Not only that, you can really enjoy those meals because you know they’re not busting your budget or adding to your credit card balance. You can actually afford a splurge.

Here’s a more low-cost example. Let’s say your average meal costs $2, all told. You start preparing even more meals at home and use more low-cost ingredients, cutting your average down to $1.50. This means that once a week or so, you can bring home a big thick juicy steak or a nice lobster tail and still be spending less on food than you were doing before.

Convenience foods wind up being horribly expensive.

Perhaps my biggest shock when going through these food transformations was the realization of how truly expensive convenience foods actually were. Compared to the cost of making a similar – but almost always more tasty – meal on my own, the prices were at least double for the convenience food.

A tiny breakfast burrito, of which it would take two to fill me up, costs $1.09. Making my own breakfast burrito, at least as big as two of these tiny ones, costs about $1 in ingredients (three eggs, a pinch of salt and pepper, about two teaspoons of shredded cheese, and a big tortilla).

A pair of “hot pocket” sandwiches costs $2. At home, I can just make up a big batch of dough, add some simple fillings, and churn them out for way under $1 apiece (then I can toss them in the freezer and cook them for convenience myself if I want).

A pan of frozen lasagna basically doesn’t exist for under $10. Yet I can make a pan of homemade lasagna for about $6. I can also freeze it if I want. In fact, I usually make several pans at once so I can buy all the ingredients in bulk, freeze most of the pans, and save money and time.

Convenience foods are just simply overpriced for what they are.

Now, many will respond with the point that they save time. The problem with that is that they usually don’t save time over the long run. If you make convenient foods in advance, you’re not adding much extra time per meal. You’re also making it tastier, healthier, and far cheaper.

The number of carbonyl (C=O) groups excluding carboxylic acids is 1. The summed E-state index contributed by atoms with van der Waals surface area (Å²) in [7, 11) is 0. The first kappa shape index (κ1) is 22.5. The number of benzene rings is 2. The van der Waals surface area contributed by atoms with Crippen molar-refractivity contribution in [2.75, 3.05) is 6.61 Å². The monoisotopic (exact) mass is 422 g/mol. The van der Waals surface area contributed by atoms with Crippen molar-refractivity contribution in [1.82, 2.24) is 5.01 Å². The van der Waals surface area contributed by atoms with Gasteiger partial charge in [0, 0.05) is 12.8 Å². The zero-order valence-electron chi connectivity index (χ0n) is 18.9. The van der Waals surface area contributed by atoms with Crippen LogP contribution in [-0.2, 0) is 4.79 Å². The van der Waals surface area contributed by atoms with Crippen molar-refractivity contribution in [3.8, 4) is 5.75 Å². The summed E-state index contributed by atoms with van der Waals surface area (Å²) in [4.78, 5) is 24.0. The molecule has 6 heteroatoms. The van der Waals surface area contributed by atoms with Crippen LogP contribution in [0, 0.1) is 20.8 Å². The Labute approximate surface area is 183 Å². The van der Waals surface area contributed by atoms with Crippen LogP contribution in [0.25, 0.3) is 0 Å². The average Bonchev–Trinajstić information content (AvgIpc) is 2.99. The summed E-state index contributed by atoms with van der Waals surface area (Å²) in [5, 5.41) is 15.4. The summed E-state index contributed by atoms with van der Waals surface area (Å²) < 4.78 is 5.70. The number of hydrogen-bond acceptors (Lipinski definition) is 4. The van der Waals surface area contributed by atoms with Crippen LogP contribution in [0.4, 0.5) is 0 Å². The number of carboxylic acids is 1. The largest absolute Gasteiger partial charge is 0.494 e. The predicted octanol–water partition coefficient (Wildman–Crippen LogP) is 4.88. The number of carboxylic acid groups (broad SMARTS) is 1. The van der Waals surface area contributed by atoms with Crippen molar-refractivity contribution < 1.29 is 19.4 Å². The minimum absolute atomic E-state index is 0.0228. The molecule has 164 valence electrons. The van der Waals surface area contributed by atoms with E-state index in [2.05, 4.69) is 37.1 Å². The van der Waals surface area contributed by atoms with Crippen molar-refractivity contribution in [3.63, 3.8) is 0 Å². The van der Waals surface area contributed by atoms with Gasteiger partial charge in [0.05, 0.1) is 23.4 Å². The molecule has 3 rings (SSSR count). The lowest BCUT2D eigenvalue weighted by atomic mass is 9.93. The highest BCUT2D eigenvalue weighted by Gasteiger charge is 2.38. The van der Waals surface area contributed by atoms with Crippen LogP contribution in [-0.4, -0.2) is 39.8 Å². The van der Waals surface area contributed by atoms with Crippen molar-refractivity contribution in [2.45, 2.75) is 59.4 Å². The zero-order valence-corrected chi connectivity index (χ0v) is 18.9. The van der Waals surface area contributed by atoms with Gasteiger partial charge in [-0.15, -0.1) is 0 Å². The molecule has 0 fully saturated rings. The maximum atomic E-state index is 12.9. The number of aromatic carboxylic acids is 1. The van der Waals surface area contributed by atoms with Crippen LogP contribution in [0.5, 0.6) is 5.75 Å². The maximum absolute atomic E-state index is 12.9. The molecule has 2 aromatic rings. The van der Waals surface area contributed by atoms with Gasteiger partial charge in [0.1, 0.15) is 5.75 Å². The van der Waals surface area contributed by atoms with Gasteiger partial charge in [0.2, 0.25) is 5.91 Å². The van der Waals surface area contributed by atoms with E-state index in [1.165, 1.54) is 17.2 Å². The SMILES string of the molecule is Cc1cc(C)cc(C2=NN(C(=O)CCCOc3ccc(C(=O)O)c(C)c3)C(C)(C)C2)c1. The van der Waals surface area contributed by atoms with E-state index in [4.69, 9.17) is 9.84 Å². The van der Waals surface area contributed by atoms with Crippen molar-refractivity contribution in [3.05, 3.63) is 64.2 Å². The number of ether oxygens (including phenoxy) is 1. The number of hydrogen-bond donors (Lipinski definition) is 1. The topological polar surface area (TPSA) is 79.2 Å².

Generics are rarely different than name brands when it comes to basic food items.

For most food items at the store – and we’re talking about everything from ketchup to tomato sauce and from dried rice to flour – the generic (or store brand) version is extremely similar to the name brand version. Most of the time, the generic version is identical to the name brand version, as far as I can tell.

So what’s the difference between the name brand version and the generic version, then? A prettier label and a 50% markup in price.

I don’t know about you, but I’m not willing to pay 50% more for a prettier label. I’m actually not willing to pay a cent more for a prettier label.

Instead, I have a very simple practice when it comes to buying non-perishable goods at the grocery store. I buy the generic version first. If it works, then I just always buy the generic version. If it doesn’t work for some reason, then I’ll consider buying the name brand version.

For the vast majority of items, I simply stick with the generic brand. It does the same job as the name brand at a lower price.

There are a few exceptions to that rule, but I learned of those exceptions myself by simply trying out the generic version of the item, saw for myself when and how it failed, and then chose to buy a different version because of the failure I experienced.